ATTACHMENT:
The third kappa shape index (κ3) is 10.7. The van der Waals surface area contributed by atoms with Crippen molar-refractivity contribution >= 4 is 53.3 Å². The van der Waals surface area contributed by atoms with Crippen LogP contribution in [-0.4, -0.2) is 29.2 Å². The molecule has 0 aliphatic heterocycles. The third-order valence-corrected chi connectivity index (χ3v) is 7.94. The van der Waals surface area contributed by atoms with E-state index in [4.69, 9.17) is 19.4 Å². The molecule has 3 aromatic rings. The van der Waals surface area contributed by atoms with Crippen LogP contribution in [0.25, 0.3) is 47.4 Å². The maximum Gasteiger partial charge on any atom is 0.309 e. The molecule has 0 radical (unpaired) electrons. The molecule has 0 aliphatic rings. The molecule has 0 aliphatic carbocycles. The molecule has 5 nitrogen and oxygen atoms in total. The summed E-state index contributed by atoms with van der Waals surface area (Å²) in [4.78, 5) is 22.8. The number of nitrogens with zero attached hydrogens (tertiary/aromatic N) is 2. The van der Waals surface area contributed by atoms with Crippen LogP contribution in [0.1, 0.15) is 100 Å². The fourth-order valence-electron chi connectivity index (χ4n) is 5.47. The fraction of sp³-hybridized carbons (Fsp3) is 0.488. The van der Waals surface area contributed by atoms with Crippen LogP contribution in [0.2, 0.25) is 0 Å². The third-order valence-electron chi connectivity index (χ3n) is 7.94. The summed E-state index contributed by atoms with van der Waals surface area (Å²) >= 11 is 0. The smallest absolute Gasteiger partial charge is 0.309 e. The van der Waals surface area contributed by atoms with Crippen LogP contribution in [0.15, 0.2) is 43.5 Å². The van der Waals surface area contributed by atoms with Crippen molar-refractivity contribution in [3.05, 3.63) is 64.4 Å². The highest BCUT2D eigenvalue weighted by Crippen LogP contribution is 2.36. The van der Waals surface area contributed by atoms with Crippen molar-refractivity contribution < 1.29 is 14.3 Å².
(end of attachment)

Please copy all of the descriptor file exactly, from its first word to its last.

The third kappa shape index (κ3) is 10.7. The van der Waals surface area contributed by atoms with Crippen molar-refractivity contribution >= 4 is 53.3 Å². The van der Waals surface area contributed by atoms with Crippen LogP contribution in [-0.4, -0.2) is 29.2 Å². The molecule has 0 aliphatic heterocycles. The third-order valence-corrected chi connectivity index (χ3v) is 7.94. The van der Waals surface area contributed by atoms with E-state index in [4.69, 9.17) is 19.4 Å². The molecule has 3 aromatic rings. The van der Waals surface area contributed by atoms with Crippen LogP contribution in [0.25, 0.3) is 47.4 Å². The maximum Gasteiger partial charge on any atom is 0.309 e. The molecule has 0 radical (unpaired) electrons. The molecule has 0 aliphatic rings. The molecule has 0 aliphatic carbocycles. The molecule has 5 nitrogen and oxygen atoms in total. The summed E-state index contributed by atoms with van der Waals surface area (Å²) in [4.78, 5) is 22.8. The number of nitrogens with zero attached hydrogens (tertiary/aromatic N) is 2. The van der Waals surface area contributed by atoms with Crippen LogP contribution in [0.1, 0.15) is 100 Å². The fourth-order valence-electron chi connectivity index (χ4n) is 5.47. The fraction of sp³-hybridized carbons (Fsp3) is 0.488. The van der Waals surface area contributed by atoms with Crippen LogP contribution in [0.2, 0.25) is 0 Å². The third-order valence-electron chi connectivity index (χ3n) is 7.94. The summed E-state index contributed by atoms with van der Waals surface area (Å²) >= 11 is 0. The smallest absolute Gasteiger partial charge is 0.309 e. The van der Waals surface area contributed by atoms with Crippen LogP contribution in [0.15, 0.2) is 43.5 Å². The van der Waals surface area contributed by atoms with Crippen molar-refractivity contribution in [3.05, 3.63) is 64.4 Å². The highest BCUT2D eigenvalue weighted by Crippen LogP contribution is 2.36. The van der Waals surface area contributed by atoms with Crippen molar-refractivity contribution < 1.29 is 14.3 Å².